Special teams key Minnesota win

David La

CHAMPAIGN, Ill. — Collectively, they are the setup men.
Like middle-relievers in baseball, a football special teams unit is not expected to do anything flashy — provided it does nothing costly.
Saturday against Illinois (3-3 overall, 0-3 in the Big Ten), now 24th-ranked Minnesota (5-1, 2-1) not only turned up the special teams heat, but avoided getting its own fingers burned in the team’s 37-7 win.
The Illini got things going on the opening kickoff, when Brandon Lloyd returned Mike Albert’s boot 41 yards.
The ensuing Illini drive stalled out at the Minnesota 14-yard line, and Neil Rackers was brought on to kick a 31-yard field goal. The kick veered right of the goal posts.
“We didn’t get that three points,” Illinois quarterback Kurt Kittner said later, “and that hurts the team going out.”
The Gophers’ first drive ceased when Illini linebacker Mon Long earholed quarterback Billy Cockerham, causing a fumble. The fumble — and the momentum — was recovered by Illinois.
The Illini offense was unable to get started on its second drive, and punter Steve Fitts was summoned to get the ball out of the Illinois side of the field.
Fitts started the play well, snaring an atrocious snap and getting off a respectable kick. But the Gophers’ Luke Leverson turned Fitts’ heads-up play into one that slapped the Illini upside the head.
Leverson took the kick at the Minnesota 26-yard line, and scurried past thickets of blockers all the way to the end zone.
Leverson, who said afterward that he “never saw a hole open up like that,” completed a 10-point swing that demoralized Illinois.
“I would hate to think that a missed field goal and a punt return are going to put guys in a situation where they just totally lose confidence and don’t play after that,” coach Ron Turner said.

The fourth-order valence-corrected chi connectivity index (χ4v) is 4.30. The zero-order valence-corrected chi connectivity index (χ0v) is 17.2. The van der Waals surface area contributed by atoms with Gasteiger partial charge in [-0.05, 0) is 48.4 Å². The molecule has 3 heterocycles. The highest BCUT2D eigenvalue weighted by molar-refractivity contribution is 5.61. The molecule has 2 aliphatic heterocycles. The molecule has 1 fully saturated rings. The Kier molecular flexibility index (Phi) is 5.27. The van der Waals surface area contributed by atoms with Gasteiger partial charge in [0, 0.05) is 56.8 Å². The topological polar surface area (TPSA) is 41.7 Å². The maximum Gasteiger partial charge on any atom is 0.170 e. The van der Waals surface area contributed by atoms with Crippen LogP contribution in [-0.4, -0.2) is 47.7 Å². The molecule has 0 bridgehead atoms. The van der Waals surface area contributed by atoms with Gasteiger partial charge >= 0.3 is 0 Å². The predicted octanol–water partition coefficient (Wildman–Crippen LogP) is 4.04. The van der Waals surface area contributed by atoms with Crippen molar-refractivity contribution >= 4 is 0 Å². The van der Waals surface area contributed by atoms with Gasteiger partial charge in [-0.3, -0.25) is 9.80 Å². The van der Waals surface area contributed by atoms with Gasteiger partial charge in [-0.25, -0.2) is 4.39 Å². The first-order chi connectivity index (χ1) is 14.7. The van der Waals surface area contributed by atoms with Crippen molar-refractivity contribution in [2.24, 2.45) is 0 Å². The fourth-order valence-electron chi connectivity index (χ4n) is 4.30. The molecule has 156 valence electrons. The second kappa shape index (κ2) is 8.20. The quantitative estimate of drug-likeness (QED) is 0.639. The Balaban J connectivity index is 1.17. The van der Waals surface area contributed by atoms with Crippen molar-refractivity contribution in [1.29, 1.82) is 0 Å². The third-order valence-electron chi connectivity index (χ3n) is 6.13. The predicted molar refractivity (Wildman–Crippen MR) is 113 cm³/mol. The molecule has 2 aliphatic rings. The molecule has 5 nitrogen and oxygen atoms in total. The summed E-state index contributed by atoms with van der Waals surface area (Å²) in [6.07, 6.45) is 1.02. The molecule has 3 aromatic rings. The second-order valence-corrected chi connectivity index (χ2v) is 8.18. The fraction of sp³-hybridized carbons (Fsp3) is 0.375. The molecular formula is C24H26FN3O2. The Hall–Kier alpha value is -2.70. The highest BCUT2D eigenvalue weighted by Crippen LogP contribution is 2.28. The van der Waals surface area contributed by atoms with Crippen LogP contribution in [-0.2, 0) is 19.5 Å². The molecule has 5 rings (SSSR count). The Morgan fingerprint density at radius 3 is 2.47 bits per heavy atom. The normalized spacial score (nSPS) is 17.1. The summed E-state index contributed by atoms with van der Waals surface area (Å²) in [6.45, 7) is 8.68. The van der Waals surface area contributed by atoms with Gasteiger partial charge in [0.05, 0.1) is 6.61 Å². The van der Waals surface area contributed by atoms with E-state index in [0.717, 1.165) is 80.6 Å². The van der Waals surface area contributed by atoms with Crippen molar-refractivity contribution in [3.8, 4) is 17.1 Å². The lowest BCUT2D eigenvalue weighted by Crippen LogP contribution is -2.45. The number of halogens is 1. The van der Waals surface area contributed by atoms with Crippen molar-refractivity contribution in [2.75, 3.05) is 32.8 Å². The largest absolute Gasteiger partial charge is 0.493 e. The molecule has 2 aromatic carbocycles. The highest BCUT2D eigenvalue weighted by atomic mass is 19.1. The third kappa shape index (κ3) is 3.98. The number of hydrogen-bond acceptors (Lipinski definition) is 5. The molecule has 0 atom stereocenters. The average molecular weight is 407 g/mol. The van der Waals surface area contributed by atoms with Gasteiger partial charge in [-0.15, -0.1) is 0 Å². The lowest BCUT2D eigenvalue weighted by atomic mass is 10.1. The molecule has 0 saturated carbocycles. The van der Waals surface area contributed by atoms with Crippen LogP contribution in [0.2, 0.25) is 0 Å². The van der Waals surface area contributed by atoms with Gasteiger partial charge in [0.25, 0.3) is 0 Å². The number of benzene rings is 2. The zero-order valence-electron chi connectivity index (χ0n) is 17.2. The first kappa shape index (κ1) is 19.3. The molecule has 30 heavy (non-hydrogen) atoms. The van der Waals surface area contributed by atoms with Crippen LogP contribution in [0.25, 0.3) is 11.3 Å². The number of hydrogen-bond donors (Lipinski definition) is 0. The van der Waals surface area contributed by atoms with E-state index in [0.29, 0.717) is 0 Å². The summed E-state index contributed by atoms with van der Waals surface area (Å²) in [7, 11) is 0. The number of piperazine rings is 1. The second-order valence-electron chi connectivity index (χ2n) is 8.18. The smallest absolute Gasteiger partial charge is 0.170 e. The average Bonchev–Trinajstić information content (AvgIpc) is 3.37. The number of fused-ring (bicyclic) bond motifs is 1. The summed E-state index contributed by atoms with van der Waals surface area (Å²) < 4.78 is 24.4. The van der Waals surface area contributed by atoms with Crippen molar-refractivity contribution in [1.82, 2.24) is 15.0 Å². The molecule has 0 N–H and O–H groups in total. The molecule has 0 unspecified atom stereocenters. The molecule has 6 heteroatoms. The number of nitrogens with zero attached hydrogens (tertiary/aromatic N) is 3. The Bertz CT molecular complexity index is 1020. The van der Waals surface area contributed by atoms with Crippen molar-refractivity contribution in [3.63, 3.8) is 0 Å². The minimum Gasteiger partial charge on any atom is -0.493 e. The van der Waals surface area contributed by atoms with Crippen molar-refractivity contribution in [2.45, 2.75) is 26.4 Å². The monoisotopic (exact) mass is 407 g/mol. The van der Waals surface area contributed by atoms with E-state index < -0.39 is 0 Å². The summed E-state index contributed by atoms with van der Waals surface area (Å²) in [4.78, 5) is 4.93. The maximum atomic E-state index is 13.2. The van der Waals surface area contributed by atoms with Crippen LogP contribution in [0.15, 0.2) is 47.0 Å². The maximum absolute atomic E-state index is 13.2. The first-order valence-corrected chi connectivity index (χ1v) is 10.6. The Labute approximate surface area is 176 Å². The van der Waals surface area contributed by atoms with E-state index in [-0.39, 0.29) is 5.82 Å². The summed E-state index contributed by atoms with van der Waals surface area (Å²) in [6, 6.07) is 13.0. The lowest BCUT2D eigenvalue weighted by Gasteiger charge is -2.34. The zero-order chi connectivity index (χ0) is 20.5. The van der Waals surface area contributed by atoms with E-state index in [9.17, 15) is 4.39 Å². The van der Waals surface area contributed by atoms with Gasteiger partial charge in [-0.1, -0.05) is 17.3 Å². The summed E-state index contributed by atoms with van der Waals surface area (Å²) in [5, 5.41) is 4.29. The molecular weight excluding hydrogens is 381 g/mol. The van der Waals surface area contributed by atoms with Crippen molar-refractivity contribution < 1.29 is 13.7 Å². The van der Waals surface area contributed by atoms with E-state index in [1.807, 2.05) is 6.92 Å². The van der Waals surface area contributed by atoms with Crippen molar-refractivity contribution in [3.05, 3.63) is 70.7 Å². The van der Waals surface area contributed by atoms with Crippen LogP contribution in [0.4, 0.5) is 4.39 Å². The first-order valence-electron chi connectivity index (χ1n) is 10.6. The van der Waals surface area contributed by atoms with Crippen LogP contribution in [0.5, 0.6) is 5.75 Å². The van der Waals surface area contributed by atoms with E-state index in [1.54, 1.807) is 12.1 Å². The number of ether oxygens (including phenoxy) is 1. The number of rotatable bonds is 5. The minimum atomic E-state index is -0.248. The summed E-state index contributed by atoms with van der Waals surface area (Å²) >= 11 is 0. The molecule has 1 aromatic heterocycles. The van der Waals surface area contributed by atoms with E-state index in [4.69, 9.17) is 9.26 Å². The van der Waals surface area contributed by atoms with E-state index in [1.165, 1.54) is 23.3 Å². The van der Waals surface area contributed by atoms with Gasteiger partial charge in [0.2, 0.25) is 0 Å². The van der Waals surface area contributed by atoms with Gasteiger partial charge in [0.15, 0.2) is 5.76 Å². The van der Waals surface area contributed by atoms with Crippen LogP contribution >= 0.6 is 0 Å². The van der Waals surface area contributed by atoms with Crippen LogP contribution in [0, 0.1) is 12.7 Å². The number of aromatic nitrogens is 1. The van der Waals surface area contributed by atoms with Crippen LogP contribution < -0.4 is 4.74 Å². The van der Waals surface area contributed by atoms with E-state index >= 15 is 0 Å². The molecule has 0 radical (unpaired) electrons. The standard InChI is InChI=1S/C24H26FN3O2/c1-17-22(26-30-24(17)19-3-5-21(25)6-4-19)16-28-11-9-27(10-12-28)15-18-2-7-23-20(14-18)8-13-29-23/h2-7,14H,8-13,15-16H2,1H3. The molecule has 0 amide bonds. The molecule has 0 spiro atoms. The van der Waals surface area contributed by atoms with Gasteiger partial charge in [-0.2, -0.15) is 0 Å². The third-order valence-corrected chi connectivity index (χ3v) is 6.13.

“I would hope we have more confidence than that. But obviously we didn’t.”
Speaking of confidence, one benefactor was undoubtedly Gophers kicker Dan Nystrom.
After missing a critical field goal in the Wisconsin loss last week, Nystrom disregarded the rain at Memorial Stadium and converted three chip-shot attempts of 26, 24, and 20 yards.
“It was important for me to bounce back and make some field goals,” Nystrom said.
Another big factor for the special teams in Saturday’s game was field position.
“Field position is huge,” Turner said. “In our first three games we had the field position advantage.”
Saturday, Minnesota’s average starting field position was at its own 35-yard line — Illinois began from its 23.
Having to commence drive after drive from deep in its zone was detrimental to the Illini offense.
“When we’re going out with bad field position, Minnesota has the momentum and it’s hard to work through,” said Illini running back Rocky Harvey.
The Gophers special teams have shone brightly at times this season, scoring points late in games that help to finish off the opposition.
Saturday was no different.

David La Vaque covers football and welcomes comments at [email protected]